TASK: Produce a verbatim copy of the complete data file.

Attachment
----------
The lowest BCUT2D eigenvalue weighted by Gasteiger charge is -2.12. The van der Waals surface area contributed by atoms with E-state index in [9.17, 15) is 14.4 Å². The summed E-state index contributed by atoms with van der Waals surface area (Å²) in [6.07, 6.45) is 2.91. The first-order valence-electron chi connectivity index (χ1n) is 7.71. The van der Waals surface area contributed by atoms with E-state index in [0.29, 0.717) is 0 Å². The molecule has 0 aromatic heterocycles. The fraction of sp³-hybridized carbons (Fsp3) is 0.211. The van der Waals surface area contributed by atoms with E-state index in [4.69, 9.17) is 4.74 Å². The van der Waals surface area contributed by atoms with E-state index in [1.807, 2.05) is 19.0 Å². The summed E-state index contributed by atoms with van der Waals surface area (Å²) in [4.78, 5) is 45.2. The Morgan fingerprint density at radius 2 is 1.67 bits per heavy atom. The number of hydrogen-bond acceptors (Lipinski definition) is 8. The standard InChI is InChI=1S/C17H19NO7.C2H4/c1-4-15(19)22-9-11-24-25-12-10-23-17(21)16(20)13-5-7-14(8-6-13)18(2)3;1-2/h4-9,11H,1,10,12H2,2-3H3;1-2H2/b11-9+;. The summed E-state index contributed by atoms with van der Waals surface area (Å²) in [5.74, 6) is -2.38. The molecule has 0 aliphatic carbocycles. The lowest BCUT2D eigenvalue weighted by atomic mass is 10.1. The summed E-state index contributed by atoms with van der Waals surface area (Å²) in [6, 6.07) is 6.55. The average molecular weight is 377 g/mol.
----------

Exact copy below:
The lowest BCUT2D eigenvalue weighted by Gasteiger charge is -2.12. The van der Waals surface area contributed by atoms with E-state index in [9.17, 15) is 14.4 Å². The summed E-state index contributed by atoms with van der Waals surface area (Å²) in [6.07, 6.45) is 2.91. The first-order valence-electron chi connectivity index (χ1n) is 7.71. The van der Waals surface area contributed by atoms with E-state index in [0.29, 0.717) is 0 Å². The molecule has 0 aromatic heterocycles. The fraction of sp³-hybridized carbons (Fsp3) is 0.211. The van der Waals surface area contributed by atoms with E-state index in [4.69, 9.17) is 4.74 Å². The van der Waals surface area contributed by atoms with E-state index in [1.807, 2.05) is 19.0 Å². The summed E-state index contributed by atoms with van der Waals surface area (Å²) in [4.78, 5) is 45.2. The Morgan fingerprint density at radius 2 is 1.67 bits per heavy atom. The number of hydrogen-bond acceptors (Lipinski definition) is 8. The standard InChI is InChI=1S/C17H19NO7.C2H4/c1-4-15(19)22-9-11-24-25-12-10-23-17(21)16(20)13-5-7-14(8-6-13)18(2)3;1-2/h4-9,11H,1,10,12H2,2-3H3;1-2H2/b11-9+;. The summed E-state index contributed by atoms with van der Waals surface area (Å²) in [5.74, 6) is -2.38. The molecule has 0 aliphatic carbocycles. The lowest BCUT2D eigenvalue weighted by atomic mass is 10.1. The summed E-state index contributed by atoms with van der Waals surface area (Å²) in [6, 6.07) is 6.55. The average molecular weight is 377 g/mol.